A Guide to the Business Analysis Body of Knowledge

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A Guide to the Business Analysis Body of Knowledge® (BABOK® Guide) is the globally recognized standard for the practice of business analysis. BABOK® Guide reflects the collective knowledge of the business analysis community and presents the most widely accepted business analysis practices.[1]

BABOK® Guide recognizes and reflects that fact business analysis is continually evolving and is practised in a wide variety of forms and contexts. It defines the skills and knowledge that people who work with and employ business analysts should expect a skilled practitioner to demonstrate.

BABOK® Guide is a framework that describes the business analysis tasks that must be performed to deliver a solution that will provide value to the sponsoring organization. Each business analysis task contributes to this overall goal directly or indirectly. Many elements of a task may vary, including the form those tasks take, the order they are performed in, or the relative importance of the tasks.

BABOK® Guide describes the skills, knowledge, and competencies required to perform business analysis effectively. It does not describe the processes that people will follow to do business analysis.

According to Capability Maturity Model Integration, organizations interested in process improvement need to adopt industry standards from Business Analysis Body of Knowledge (and other associated references) to lift their project delivery from the ad hoc to the managed level.


BABOK® Guide was first published by International Institute of Business Analysis (IIBA®) as a draft document version 1.4, in October 2005, for consultation with the wider business analysis and project management community, to document and standardize generally accepted business analysis practices. The first formal release was at version 1.6 in June 2006. Version 2.0 was released 31 March 2009. Version 3 was released in April 2015.

BABOK® Guide is defined and updated by the professionals who use it every day and is under active review and consultation all the time. Prior to publication, BABOK® Guide undergoes a full public review where any person can provide feedback and comment on the content.

Professional Certification[edit]

Once the body of knowledge was established, IIBA created the Certified Business Analysis Professional (CBAP®) designation to recognise senior business analysts who could demonstrate in-depth long-term experience in these knowledge areas (5–10 years in a dedicated business analyst role).[2]

IIBA also offers the Certification of Competency on Business Analysis (CCBA®) designation that recognises Business Analysts with 3750 hours business analysis experience, including 900 hours experience in two knowledge areas or 500 hours experience in four knowledge areas, and 21 professional development hours.[3]

For both certifications the applicant must have a minimum high school education (or equivalent), two references from a career manager, client or Certified Business Analyst Professional and sign the IIBA Code of Conduct.[4]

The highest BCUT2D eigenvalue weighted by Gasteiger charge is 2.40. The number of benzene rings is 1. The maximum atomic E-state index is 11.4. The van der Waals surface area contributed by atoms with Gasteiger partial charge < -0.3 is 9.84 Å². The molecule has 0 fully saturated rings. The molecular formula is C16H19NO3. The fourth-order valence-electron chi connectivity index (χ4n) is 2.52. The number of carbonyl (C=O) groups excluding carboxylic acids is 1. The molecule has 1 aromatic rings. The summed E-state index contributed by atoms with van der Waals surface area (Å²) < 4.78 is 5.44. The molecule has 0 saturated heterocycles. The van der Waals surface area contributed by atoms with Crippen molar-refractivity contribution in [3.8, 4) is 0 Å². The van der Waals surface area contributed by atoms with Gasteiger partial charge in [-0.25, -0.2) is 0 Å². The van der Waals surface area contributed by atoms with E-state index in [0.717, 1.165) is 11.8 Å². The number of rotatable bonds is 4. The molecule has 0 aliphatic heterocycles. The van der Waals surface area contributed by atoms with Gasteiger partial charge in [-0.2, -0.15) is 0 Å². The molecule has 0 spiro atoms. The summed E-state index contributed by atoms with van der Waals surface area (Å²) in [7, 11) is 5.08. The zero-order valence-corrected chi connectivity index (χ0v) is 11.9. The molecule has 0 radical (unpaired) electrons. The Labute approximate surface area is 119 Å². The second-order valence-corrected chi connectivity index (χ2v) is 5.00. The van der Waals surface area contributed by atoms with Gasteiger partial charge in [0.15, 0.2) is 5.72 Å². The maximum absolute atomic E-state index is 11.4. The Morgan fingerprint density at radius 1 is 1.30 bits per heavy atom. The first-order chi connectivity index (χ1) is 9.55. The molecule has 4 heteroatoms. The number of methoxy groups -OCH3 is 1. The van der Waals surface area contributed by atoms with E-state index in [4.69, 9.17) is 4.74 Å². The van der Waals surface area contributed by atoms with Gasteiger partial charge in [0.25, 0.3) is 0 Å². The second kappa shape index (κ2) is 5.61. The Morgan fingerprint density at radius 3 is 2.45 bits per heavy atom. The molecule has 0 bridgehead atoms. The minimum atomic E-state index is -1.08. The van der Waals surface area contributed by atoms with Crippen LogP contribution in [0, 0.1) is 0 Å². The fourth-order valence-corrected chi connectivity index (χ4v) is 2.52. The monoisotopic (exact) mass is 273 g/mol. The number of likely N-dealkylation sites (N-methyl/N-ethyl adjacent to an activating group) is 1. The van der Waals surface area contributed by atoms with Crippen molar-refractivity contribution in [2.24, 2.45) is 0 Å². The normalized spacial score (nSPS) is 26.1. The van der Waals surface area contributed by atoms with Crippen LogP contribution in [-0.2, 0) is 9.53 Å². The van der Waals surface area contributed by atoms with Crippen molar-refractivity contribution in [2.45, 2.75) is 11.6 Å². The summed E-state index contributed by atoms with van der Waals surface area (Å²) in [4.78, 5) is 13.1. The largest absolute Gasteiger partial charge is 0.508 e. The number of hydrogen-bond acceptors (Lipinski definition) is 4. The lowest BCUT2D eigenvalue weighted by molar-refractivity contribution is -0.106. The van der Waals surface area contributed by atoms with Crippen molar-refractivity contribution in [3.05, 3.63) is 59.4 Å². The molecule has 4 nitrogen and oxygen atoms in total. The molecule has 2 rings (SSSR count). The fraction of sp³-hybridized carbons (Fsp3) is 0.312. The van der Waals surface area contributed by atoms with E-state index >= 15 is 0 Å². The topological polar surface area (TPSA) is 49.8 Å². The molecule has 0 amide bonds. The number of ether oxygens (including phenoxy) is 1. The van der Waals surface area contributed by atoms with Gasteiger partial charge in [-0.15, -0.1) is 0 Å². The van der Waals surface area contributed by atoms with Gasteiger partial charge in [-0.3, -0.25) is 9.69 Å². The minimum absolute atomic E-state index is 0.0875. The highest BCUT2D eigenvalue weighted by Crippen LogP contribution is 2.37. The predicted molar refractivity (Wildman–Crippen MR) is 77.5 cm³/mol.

Structure and Content[edit]

BABOK® Guide includes chapters on:

  • Business Analysis Key Concepts: define important terms that are the foundation of the practice of business analysis.
  • Knowledge Areas: represents the core content of BABOK® Guide and contain the business analysis tasks that are used to perform business analysis.
  • Underlying Competencies: describes the behaviours, characteristics, knowledge, and personal qualities that help business analysists be effective in their job.
  • Techniques: describes 50 of the most common techniques used by business analysts.
  • Perspectives: describes 5 different views of business analysis (Agile, Business Intelligence, Information Technology, Business Architecture, and Business Process Management). New to BABOK® Guide version 3, Perspectives demonstrate the continued evolution of the practice of business analysis.

Knowledge Areas[edit]

BABOK® Guide organizes business analysis tasks within 6 knowledge areas. Each task describes the typical knowledge, skills, deliverables, and techniques that the business analyst requires to be able to perform those tasks competently. The knowledge areas logically organize tasks but do not specify a sequence, process, or methodology.

The knowledge areas of BABOK® Guide are:

  • Business Analysis Planning and Monitoring: describes the tasks used to organize and coordinate business analysis efforts.
  • Elicitation and Collaboration: describes the tasks used to prepare for and conduct elicitation activities and confirm the results.
  • Requirements Life Cycle Management: describes the tasks used to manage and maintain requirements and design information from inception to retirement.
  • Strategy Analysis: describes the tasks used to identify the business need, address that need, and align the change strategy within the enterprise.
  • Requirements Analysis and Design Definition: describes the tasks used to organize requirements, specify and model requirements and designs, validate and verify information, identify solution options, and estimate the potential value that could be realized.
  • Solution Evaluation: describes the tasks used to assess the performance of and value delivered by a solution and to recommend improvements on increasing value.


  1. ^ "BABOK Guide - IIBA | International Institute of Business Analysis". www.iiba.org. Retrieved 2015-10-20. 
  2. ^ "CBAP Certification - IIBA | International Institute of Business Analysis". www.iiba.org. Retrieved 2015-10-20. 
  3. ^ "CCBA Designation". Retrieved October 2015. 
  4. ^ "Certified Business Analysis Professional". Certification. IIBA. Retrieved October 2015. 

External links[edit]